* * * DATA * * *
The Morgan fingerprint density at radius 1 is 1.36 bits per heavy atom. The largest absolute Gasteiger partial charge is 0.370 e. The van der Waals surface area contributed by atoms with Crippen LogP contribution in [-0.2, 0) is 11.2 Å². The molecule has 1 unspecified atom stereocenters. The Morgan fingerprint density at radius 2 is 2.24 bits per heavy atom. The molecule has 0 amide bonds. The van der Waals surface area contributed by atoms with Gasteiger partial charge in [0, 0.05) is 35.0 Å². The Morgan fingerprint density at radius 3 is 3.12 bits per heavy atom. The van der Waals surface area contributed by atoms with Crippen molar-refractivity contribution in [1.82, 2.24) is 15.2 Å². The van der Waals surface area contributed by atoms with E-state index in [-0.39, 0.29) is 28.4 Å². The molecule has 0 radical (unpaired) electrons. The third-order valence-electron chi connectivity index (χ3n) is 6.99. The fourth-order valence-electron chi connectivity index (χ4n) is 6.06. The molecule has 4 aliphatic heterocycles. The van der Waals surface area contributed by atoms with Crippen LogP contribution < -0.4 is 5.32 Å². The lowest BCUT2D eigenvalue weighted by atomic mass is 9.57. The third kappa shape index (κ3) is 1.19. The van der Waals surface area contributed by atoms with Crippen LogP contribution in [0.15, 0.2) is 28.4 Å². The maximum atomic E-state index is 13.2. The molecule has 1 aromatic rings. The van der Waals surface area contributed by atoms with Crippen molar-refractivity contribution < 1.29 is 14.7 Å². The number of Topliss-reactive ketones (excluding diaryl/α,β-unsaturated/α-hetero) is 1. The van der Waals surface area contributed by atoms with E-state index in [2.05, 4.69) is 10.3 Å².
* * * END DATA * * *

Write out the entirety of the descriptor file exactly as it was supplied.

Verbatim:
The Morgan fingerprint density at radius 1 is 1.36 bits per heavy atom. The largest absolute Gasteiger partial charge is 0.370 e. The van der Waals surface area contributed by atoms with Crippen LogP contribution in [-0.2, 0) is 11.2 Å². The molecule has 1 unspecified atom stereocenters. The Morgan fingerprint density at radius 2 is 2.24 bits per heavy atom. The molecule has 0 amide bonds. The van der Waals surface area contributed by atoms with Gasteiger partial charge in [0, 0.05) is 35.0 Å². The Morgan fingerprint density at radius 3 is 3.12 bits per heavy atom. The van der Waals surface area contributed by atoms with Crippen molar-refractivity contribution in [1.82, 2.24) is 15.2 Å². The van der Waals surface area contributed by atoms with E-state index in [-0.39, 0.29) is 28.4 Å². The molecule has 0 radical (unpaired) electrons. The third-order valence-electron chi connectivity index (χ3n) is 6.99. The fourth-order valence-electron chi connectivity index (χ4n) is 6.06. The molecule has 4 aliphatic heterocycles. The van der Waals surface area contributed by atoms with Crippen LogP contribution < -0.4 is 5.32 Å². The lowest BCUT2D eigenvalue weighted by atomic mass is 9.57. The third kappa shape index (κ3) is 1.19. The van der Waals surface area contributed by atoms with Crippen LogP contribution in [0.15, 0.2) is 28.4 Å². The maximum atomic E-state index is 13.2. The molecule has 1 aromatic rings. The van der Waals surface area contributed by atoms with Crippen molar-refractivity contribution < 1.29 is 14.7 Å². The number of Topliss-reactive ketones (excluding diaryl/α,β-unsaturated/α-hetero) is 1. The van der Waals surface area contributed by atoms with E-state index in [2.05, 4.69) is 10.3 Å².